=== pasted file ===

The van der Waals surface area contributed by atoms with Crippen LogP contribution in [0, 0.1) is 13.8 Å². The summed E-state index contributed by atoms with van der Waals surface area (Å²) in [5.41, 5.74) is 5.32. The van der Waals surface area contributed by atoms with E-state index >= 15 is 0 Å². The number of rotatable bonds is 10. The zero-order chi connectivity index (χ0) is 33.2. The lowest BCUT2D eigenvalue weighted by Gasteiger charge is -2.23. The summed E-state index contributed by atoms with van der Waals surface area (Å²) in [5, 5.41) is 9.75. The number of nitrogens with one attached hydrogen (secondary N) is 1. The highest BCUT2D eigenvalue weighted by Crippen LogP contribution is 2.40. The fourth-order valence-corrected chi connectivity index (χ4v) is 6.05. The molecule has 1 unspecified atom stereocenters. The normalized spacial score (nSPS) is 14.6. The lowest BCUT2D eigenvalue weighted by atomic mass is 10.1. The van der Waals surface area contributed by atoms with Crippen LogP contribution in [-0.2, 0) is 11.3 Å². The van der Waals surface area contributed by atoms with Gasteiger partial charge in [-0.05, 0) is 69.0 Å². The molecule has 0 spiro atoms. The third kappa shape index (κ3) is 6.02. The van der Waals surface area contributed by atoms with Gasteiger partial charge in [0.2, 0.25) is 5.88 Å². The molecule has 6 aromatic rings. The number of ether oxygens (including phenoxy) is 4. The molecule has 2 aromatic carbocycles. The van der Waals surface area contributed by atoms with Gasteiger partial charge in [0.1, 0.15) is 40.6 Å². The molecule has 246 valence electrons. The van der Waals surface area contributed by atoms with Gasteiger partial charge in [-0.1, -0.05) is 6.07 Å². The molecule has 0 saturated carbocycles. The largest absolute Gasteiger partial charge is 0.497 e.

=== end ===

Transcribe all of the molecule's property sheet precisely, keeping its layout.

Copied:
The van der Waals surface area contributed by atoms with Crippen LogP contribution in [0, 0.1) is 13.8 Å². The summed E-state index contributed by atoms with van der Waals surface area (Å²) in [5.41, 5.74) is 5.32. The van der Waals surface area contributed by atoms with E-state index >= 15 is 0 Å². The number of rotatable bonds is 10. The zero-order chi connectivity index (χ0) is 33.2. The lowest BCUT2D eigenvalue weighted by Gasteiger charge is -2.23. The summed E-state index contributed by atoms with van der Waals surface area (Å²) in [5, 5.41) is 9.75. The number of nitrogens with one attached hydrogen (secondary N) is 1. The highest BCUT2D eigenvalue weighted by Crippen LogP contribution is 2.40. The fourth-order valence-corrected chi connectivity index (χ4v) is 6.05. The molecule has 1 unspecified atom stereocenters. The normalized spacial score (nSPS) is 14.6. The lowest BCUT2D eigenvalue weighted by atomic mass is 10.1. The van der Waals surface area contributed by atoms with Crippen LogP contribution in [-0.2, 0) is 11.3 Å². The van der Waals surface area contributed by atoms with Gasteiger partial charge in [-0.05, 0) is 69.0 Å². The molecule has 0 spiro atoms. The third kappa shape index (κ3) is 6.02. The van der Waals surface area contributed by atoms with Gasteiger partial charge in [0.2, 0.25) is 5.88 Å². The molecule has 6 aromatic rings. The number of ether oxygens (including phenoxy) is 4. The molecule has 2 aromatic carbocycles. The van der Waals surface area contributed by atoms with Gasteiger partial charge in [0.1, 0.15) is 40.6 Å². The molecule has 246 valence electrons. The van der Waals surface area contributed by atoms with Gasteiger partial charge in [-0.1, -0.05) is 6.07 Å². The molecule has 0 saturated carbocycles. The largest absolute Gasteiger partial charge is 0.497 e.